While India still awaits the introduction of a draft privacy or data protection law, the Modi government this week introduced the Aadhaar and Other Laws (Amendment) Bill, 2018.
Although the Supreme Court’s judgment in the Aadhaar case probably necessitated an amendment to the Aadhaar Act, it is the suddenness with which the Bill was introduced, coupled with the lack of any public or stakeholder consultation, that has surprised many people.
Especially because the manner in which it was introduced runs contrary to the government’s own pre-legislative consultative policy.
That apart, the Bill does make some welcome changes, in line with the apex court’s directions. For example, the provisions made for children, the introduction of an appellate forum for newly-introduced civil penalties and the amendment to section 33(1) and 47 of the Act.
However, some of the provisions are contrary to the court’s directions. In fact, some of them are downright controversial.
Firstly, although the Bill deletes section 57 of the Act relating to private party authentication, it re-introduces private sector involvement in the Aadhaar Act through the back door. It does this by amending the Telegraph Act and the Prevention of Money Laundering Act (“PMLA”) to allow the use of Aadhaar number for authentication on a voluntary basis as acceptable KYC documents. Through section 4(4), the Bill also permits “an entity” to perform authentication if it is compliant with privacy and security standards “as may be specified by regulations” or it is permitted to do so by a law made by parliament.
As I have argued previously here, a holistic reading of the apex court judgment reveals that all five judges held even the voluntary use of Aadhaar authentication by private entities as unconstitutional.
Justice Sikri, speaking for the majority, ruled “that portion of section 57…which enables body corporate and individual to seek authentication is held to be unconstitutional” (paras 219(e) and 447(1)(d)) and held that a part of section 57 has already been declared unconstitutional, “whereby even a body corporate in private sector or person may seek authentication from the Authority for establishing the identity of an individual” (para 412).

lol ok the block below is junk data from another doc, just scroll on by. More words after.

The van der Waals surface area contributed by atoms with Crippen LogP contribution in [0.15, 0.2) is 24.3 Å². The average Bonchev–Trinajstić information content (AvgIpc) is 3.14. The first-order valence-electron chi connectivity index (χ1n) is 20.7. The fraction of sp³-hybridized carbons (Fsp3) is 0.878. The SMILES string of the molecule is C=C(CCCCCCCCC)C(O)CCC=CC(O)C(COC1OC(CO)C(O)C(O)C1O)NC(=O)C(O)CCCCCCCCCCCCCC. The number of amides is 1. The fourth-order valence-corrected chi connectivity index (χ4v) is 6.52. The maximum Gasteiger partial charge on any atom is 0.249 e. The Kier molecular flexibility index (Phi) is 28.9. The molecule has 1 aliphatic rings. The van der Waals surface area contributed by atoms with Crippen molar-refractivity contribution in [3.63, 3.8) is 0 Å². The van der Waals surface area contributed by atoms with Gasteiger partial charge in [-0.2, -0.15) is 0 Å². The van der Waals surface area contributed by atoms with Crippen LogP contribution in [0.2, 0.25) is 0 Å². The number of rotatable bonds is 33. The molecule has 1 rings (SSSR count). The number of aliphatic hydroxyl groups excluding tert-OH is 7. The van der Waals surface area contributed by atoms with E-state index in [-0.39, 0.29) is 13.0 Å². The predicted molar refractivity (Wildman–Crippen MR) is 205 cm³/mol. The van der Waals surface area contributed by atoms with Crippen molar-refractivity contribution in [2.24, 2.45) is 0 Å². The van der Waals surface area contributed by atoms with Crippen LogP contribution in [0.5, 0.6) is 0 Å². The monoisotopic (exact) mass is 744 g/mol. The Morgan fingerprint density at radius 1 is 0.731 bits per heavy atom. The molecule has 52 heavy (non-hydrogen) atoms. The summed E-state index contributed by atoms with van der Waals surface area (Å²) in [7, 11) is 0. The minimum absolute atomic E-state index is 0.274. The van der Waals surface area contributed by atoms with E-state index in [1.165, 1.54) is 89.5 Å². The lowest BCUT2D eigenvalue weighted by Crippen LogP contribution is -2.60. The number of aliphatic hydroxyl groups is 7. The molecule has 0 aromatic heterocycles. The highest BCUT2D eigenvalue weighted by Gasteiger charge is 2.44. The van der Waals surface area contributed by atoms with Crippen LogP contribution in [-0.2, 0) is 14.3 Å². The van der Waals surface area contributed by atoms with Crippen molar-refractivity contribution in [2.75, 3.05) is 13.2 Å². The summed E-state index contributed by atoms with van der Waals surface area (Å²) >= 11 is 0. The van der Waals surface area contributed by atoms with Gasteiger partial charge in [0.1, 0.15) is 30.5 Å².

It is thus clear that re-introducing Aadhaar as a voluntary measure is patently unconstitutional.
Second, on the issue of surveillance and national security, Justice Sikri, speaking for the majority in the Aadhaar case, struck down section 33(2) of the Aadhaar Act authorising the disclosure of identity information and authentication records of the Aadhaar number holder based on the decision made by the joint secretary by noting (at page 559):
“However, for determination of such an eventuality, an officer higher than the rank of a Joint Secretary should be given such a power. Further, in order to avoid any possible misuse, a Judicial Officer (preferably a sitting High Court Judge) should also be associated with. We may point out that such provisions of application of judicial mind for arriving at the conclusion that disclosure of information is in the interest of national security, are prevalent in some jurisdictions”.
In fact, in the context of surveillance, even the recent Justice Srikrishna report on data protection took notice of examples from Germany, UK and South Africa and observed that that “executive review alone is not in tandem with comparative models in democratic nations.” The report has thus endorsed a judicial/independent oversight mechanism.